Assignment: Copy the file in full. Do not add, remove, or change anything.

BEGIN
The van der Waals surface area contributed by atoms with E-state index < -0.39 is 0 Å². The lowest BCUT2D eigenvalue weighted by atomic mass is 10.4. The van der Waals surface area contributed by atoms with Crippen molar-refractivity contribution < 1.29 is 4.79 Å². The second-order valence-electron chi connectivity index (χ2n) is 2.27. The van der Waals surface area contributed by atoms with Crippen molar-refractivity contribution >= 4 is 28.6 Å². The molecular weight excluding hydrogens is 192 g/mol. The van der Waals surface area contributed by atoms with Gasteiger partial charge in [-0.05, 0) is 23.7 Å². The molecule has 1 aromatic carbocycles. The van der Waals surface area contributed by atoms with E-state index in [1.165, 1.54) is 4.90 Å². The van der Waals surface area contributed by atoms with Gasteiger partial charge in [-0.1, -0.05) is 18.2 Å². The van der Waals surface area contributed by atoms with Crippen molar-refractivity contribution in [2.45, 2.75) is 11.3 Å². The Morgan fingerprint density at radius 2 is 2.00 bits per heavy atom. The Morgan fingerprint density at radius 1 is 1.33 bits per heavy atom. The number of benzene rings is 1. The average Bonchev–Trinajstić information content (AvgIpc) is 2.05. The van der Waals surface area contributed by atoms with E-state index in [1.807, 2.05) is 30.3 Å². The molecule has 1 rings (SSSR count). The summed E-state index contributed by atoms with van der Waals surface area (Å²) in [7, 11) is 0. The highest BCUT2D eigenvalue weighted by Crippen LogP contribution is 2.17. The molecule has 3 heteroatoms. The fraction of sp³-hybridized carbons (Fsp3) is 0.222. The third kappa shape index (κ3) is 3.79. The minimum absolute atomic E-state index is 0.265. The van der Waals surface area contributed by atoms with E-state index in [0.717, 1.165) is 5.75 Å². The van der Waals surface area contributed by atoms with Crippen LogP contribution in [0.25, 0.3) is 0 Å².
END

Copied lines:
The van der Waals surface area contributed by atoms with E-state index < -0.39 is 0 Å². The lowest BCUT2D eigenvalue weighted by atomic mass is 10.4. The van der Waals surface area contributed by atoms with Crippen molar-refractivity contribution < 1.29 is 4.79 Å². The second-order valence-electron chi connectivity index (χ2n) is 2.27. The van der Waals surface area contributed by atoms with Crippen molar-refractivity contribution >= 4 is 28.6 Å². The molecular weight excluding hydrogens is 192 g/mol. The van der Waals surface area contributed by atoms with Gasteiger partial charge in [-0.05, 0) is 23.7 Å². The molecule has 1 aromatic carbocycles. The van der Waals surface area contributed by atoms with E-state index in [1.165, 1.54) is 4.90 Å². The van der Waals surface area contributed by atoms with Gasteiger partial charge in [-0.1, -0.05) is 18.2 Å². The van der Waals surface area contributed by atoms with Crippen molar-refractivity contribution in [2.45, 2.75) is 11.3 Å². The Morgan fingerprint density at radius 2 is 2.00 bits per heavy atom. The Morgan fingerprint density at radius 1 is 1.33 bits per heavy atom. The number of benzene rings is 1. The average Bonchev–Trinajstić information content (AvgIpc) is 2.05. The van der Waals surface area contributed by atoms with E-state index in [1.807, 2.05) is 30.3 Å². The molecule has 1 rings (SSSR count). The summed E-state index contributed by atoms with van der Waals surface area (Å²) in [7, 11) is 0. The highest BCUT2D eigenvalue weighted by Crippen LogP contribution is 2.17. The molecule has 3 heteroatoms. The fraction of sp³-hybridized carbons (Fsp3) is 0.222. The third kappa shape index (κ3) is 3.79. The minimum absolute atomic E-state index is 0.265. The van der Waals surface area contributed by atoms with E-state index in [0.717, 1.165) is 5.75 Å². The van der Waals surface area contributed by atoms with Crippen LogP contribution in [0.25, 0.3) is 0 Å².